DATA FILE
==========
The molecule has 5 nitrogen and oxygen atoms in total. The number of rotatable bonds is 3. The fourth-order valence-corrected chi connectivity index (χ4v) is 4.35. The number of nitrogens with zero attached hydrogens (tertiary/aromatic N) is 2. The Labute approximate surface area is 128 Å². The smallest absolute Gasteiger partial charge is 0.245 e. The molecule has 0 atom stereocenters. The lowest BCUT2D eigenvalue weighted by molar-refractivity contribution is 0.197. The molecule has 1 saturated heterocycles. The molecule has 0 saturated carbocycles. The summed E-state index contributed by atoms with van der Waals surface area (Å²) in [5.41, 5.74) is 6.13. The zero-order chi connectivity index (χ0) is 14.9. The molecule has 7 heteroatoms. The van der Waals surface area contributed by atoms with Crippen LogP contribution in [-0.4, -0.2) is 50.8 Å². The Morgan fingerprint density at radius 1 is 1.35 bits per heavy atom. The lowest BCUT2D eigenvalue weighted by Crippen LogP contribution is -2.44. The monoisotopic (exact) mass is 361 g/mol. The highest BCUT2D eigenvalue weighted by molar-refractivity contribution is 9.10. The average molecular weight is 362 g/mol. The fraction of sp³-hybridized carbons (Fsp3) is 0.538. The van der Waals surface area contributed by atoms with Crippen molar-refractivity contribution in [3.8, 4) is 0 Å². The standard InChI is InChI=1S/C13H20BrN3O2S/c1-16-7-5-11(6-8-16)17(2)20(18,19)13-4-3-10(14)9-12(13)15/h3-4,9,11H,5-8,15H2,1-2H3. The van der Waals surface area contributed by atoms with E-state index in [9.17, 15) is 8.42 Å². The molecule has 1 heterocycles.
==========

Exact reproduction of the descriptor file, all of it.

The molecule has 5 nitrogen and oxygen atoms in total. The number of rotatable bonds is 3. The fourth-order valence-corrected chi connectivity index (χ4v) is 4.35. The number of nitrogens with zero attached hydrogens (tertiary/aromatic N) is 2. The Labute approximate surface area is 128 Å². The smallest absolute Gasteiger partial charge is 0.245 e. The molecule has 0 atom stereocenters. The lowest BCUT2D eigenvalue weighted by molar-refractivity contribution is 0.197. The molecule has 1 saturated heterocycles. The molecule has 0 saturated carbocycles. The summed E-state index contributed by atoms with van der Waals surface area (Å²) in [5.41, 5.74) is 6.13. The zero-order chi connectivity index (χ0) is 14.9. The molecule has 7 heteroatoms. The van der Waals surface area contributed by atoms with Crippen LogP contribution in [-0.4, -0.2) is 50.8 Å². The Morgan fingerprint density at radius 1 is 1.35 bits per heavy atom. The lowest BCUT2D eigenvalue weighted by Crippen LogP contribution is -2.44. The monoisotopic (exact) mass is 361 g/mol. The highest BCUT2D eigenvalue weighted by molar-refractivity contribution is 9.10. The average molecular weight is 362 g/mol. The fraction of sp³-hybridized carbons (Fsp3) is 0.538. The van der Waals surface area contributed by atoms with Crippen molar-refractivity contribution in [3.8, 4) is 0 Å². The standard InChI is InChI=1S/C13H20BrN3O2S/c1-16-7-5-11(6-8-16)17(2)20(18,19)13-4-3-10(14)9-12(13)15/h3-4,9,11H,5-8,15H2,1-2H3. The van der Waals surface area contributed by atoms with E-state index in [9.17, 15) is 8.42 Å². The molecule has 1 heterocycles.